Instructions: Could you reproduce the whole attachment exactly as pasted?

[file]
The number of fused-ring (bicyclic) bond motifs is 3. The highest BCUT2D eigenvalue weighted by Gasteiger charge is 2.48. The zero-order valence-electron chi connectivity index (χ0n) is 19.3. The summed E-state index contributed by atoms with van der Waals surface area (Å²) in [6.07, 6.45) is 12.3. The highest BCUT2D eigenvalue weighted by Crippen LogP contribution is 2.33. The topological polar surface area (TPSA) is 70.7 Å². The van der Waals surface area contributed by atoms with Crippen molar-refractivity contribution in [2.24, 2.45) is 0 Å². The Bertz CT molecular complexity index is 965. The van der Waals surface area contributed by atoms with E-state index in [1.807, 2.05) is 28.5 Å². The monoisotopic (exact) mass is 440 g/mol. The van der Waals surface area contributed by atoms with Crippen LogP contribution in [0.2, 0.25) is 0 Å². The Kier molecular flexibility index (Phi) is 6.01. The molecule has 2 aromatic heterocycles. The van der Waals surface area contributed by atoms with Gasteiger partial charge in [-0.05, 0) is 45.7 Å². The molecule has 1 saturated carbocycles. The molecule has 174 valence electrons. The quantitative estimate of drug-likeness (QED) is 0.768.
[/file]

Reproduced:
The number of fused-ring (bicyclic) bond motifs is 3. The highest BCUT2D eigenvalue weighted by Gasteiger charge is 2.48. The zero-order valence-electron chi connectivity index (χ0n) is 19.3. The summed E-state index contributed by atoms with van der Waals surface area (Å²) in [6.07, 6.45) is 12.3. The highest BCUT2D eigenvalue weighted by Crippen LogP contribution is 2.33. The topological polar surface area (TPSA) is 70.7 Å². The van der Waals surface area contributed by atoms with Crippen molar-refractivity contribution in [2.24, 2.45) is 0 Å². The Bertz CT molecular complexity index is 965. The van der Waals surface area contributed by atoms with E-state index in [1.807, 2.05) is 28.5 Å². The monoisotopic (exact) mass is 440 g/mol. The van der Waals surface area contributed by atoms with Crippen LogP contribution in [0.2, 0.25) is 0 Å². The Kier molecular flexibility index (Phi) is 6.01. The molecule has 2 aromatic heterocycles. The van der Waals surface area contributed by atoms with Gasteiger partial charge in [-0.05, 0) is 45.7 Å². The molecule has 1 saturated carbocycles. The molecule has 174 valence electrons. The quantitative estimate of drug-likeness (QED) is 0.768.